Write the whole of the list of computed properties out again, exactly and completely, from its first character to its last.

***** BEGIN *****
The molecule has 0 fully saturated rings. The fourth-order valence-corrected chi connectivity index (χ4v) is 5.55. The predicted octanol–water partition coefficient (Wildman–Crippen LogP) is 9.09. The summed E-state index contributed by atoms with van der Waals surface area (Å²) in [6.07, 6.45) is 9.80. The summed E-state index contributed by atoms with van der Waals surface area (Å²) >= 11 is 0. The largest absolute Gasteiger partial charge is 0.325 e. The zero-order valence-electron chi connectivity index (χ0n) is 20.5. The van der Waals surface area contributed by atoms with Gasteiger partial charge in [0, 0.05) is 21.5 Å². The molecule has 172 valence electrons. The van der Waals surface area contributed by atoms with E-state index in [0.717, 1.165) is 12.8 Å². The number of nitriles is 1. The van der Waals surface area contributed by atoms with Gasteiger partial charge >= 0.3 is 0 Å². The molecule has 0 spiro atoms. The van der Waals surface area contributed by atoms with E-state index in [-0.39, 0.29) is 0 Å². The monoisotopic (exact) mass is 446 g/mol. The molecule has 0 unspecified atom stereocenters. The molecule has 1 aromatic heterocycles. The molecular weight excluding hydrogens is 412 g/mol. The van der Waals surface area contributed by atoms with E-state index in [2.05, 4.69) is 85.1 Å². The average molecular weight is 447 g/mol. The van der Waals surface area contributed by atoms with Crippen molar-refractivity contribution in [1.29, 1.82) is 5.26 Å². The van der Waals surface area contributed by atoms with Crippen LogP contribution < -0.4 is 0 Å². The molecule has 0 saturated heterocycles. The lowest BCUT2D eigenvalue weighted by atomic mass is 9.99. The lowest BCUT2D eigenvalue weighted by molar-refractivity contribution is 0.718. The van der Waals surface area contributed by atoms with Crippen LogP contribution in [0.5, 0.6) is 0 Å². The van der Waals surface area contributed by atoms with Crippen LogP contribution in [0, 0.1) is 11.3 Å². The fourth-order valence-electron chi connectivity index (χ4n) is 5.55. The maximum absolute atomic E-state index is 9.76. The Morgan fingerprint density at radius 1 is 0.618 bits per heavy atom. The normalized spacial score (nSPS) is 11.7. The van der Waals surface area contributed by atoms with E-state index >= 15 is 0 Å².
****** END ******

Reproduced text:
The molecule has 0 fully saturated rings. The fourth-order valence-corrected chi connectivity index (χ4v) is 5.55. The predicted octanol–water partition coefficient (Wildman–Crippen LogP) is 9.09. The summed E-state index contributed by atoms with van der Waals surface area (Å²) in [6.07, 6.45) is 9.80. The summed E-state index contributed by atoms with van der Waals surface area (Å²) >= 11 is 0. The largest absolute Gasteiger partial charge is 0.325 e. The zero-order valence-electron chi connectivity index (χ0n) is 20.5. The van der Waals surface area contributed by atoms with Gasteiger partial charge in [0, 0.05) is 21.5 Å². The molecule has 172 valence electrons. The van der Waals surface area contributed by atoms with E-state index in [0.717, 1.165) is 12.8 Å². The number of nitriles is 1. The van der Waals surface area contributed by atoms with Gasteiger partial charge >= 0.3 is 0 Å². The molecule has 0 spiro atoms. The van der Waals surface area contributed by atoms with E-state index in [-0.39, 0.29) is 0 Å². The monoisotopic (exact) mass is 446 g/mol. The molecule has 0 unspecified atom stereocenters. The molecule has 1 aromatic heterocycles. The molecular weight excluding hydrogens is 412 g/mol. The van der Waals surface area contributed by atoms with E-state index in [2.05, 4.69) is 85.1 Å². The average molecular weight is 447 g/mol. The van der Waals surface area contributed by atoms with Crippen molar-refractivity contribution in [1.29, 1.82) is 5.26 Å². The van der Waals surface area contributed by atoms with Crippen LogP contribution < -0.4 is 0 Å². The molecule has 0 saturated heterocycles. The lowest BCUT2D eigenvalue weighted by atomic mass is 9.99. The lowest BCUT2D eigenvalue weighted by molar-refractivity contribution is 0.718. The van der Waals surface area contributed by atoms with Crippen LogP contribution in [0.5, 0.6) is 0 Å². The van der Waals surface area contributed by atoms with Crippen LogP contribution in [0, 0.1) is 11.3 Å². The fourth-order valence-electron chi connectivity index (χ4n) is 5.55. The maximum absolute atomic E-state index is 9.76. The Morgan fingerprint density at radius 1 is 0.618 bits per heavy atom. The normalized spacial score (nSPS) is 11.7. The van der Waals surface area contributed by atoms with E-state index >= 15 is 0 Å².